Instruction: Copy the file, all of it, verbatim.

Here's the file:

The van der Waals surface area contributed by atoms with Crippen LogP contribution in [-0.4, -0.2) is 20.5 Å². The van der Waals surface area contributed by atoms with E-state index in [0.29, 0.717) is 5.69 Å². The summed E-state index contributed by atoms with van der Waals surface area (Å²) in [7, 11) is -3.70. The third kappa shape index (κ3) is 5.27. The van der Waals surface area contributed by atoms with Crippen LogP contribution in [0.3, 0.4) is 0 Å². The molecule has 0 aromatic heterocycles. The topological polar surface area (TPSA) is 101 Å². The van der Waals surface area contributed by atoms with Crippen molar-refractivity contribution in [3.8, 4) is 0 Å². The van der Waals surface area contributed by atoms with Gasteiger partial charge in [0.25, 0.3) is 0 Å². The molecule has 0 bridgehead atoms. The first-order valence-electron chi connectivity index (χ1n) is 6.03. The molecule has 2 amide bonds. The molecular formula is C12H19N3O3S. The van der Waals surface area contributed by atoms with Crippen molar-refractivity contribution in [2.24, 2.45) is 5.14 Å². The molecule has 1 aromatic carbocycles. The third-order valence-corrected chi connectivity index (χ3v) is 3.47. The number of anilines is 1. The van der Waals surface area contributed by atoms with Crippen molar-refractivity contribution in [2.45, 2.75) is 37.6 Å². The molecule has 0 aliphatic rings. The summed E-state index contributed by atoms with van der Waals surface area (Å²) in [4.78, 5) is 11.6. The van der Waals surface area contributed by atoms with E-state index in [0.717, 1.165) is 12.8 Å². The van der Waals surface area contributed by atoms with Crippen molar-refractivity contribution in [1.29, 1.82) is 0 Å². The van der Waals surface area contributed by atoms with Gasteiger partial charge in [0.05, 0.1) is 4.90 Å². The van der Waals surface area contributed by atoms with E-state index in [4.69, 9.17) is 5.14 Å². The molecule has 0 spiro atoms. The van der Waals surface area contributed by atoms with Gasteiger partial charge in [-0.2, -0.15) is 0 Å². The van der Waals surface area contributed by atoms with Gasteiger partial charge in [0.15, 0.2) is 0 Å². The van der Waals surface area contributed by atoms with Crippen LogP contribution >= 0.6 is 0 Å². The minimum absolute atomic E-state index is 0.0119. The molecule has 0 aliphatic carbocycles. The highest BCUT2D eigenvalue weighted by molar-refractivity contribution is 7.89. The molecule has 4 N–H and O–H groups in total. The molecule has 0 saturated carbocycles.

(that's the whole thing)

The van der Waals surface area contributed by atoms with Crippen LogP contribution in [-0.4, -0.2) is 20.5 Å². The van der Waals surface area contributed by atoms with E-state index in [0.29, 0.717) is 5.69 Å². The summed E-state index contributed by atoms with van der Waals surface area (Å²) in [7, 11) is -3.70. The third kappa shape index (κ3) is 5.27. The van der Waals surface area contributed by atoms with Crippen LogP contribution in [0.3, 0.4) is 0 Å². The molecule has 0 aromatic heterocycles. The topological polar surface area (TPSA) is 101 Å². The van der Waals surface area contributed by atoms with Crippen molar-refractivity contribution in [3.8, 4) is 0 Å². The van der Waals surface area contributed by atoms with Gasteiger partial charge in [0.25, 0.3) is 0 Å². The molecule has 0 bridgehead atoms. The first-order valence-electron chi connectivity index (χ1n) is 6.03. The molecule has 2 amide bonds. The molecular formula is C12H19N3O3S. The van der Waals surface area contributed by atoms with Crippen molar-refractivity contribution in [2.24, 2.45) is 5.14 Å². The molecule has 1 aromatic carbocycles. The third-order valence-corrected chi connectivity index (χ3v) is 3.47. The number of anilines is 1. The van der Waals surface area contributed by atoms with Crippen molar-refractivity contribution in [2.45, 2.75) is 37.6 Å². The molecule has 0 aliphatic rings. The summed E-state index contributed by atoms with van der Waals surface area (Å²) in [4.78, 5) is 11.6. The van der Waals surface area contributed by atoms with E-state index in [0.717, 1.165) is 12.8 Å². The van der Waals surface area contributed by atoms with Crippen molar-refractivity contribution in [1.29, 1.82) is 0 Å². The van der Waals surface area contributed by atoms with Gasteiger partial charge in [0.05, 0.1) is 4.90 Å². The van der Waals surface area contributed by atoms with E-state index in [4.69, 9.17) is 5.14 Å². The molecule has 0 spiro atoms. The van der Waals surface area contributed by atoms with Gasteiger partial charge in [-0.2, -0.15) is 0 Å². The van der Waals surface area contributed by atoms with Gasteiger partial charge in [0.15, 0.2) is 0 Å². The van der Waals surface area contributed by atoms with Crippen LogP contribution >= 0.6 is 0 Å². The minimum absolute atomic E-state index is 0.0119. The molecule has 0 aliphatic carbocycles. The highest BCUT2D eigenvalue weighted by molar-refractivity contribution is 7.89. The molecule has 4 N–H and O–H groups in total. The molecule has 0 saturated carbocycles.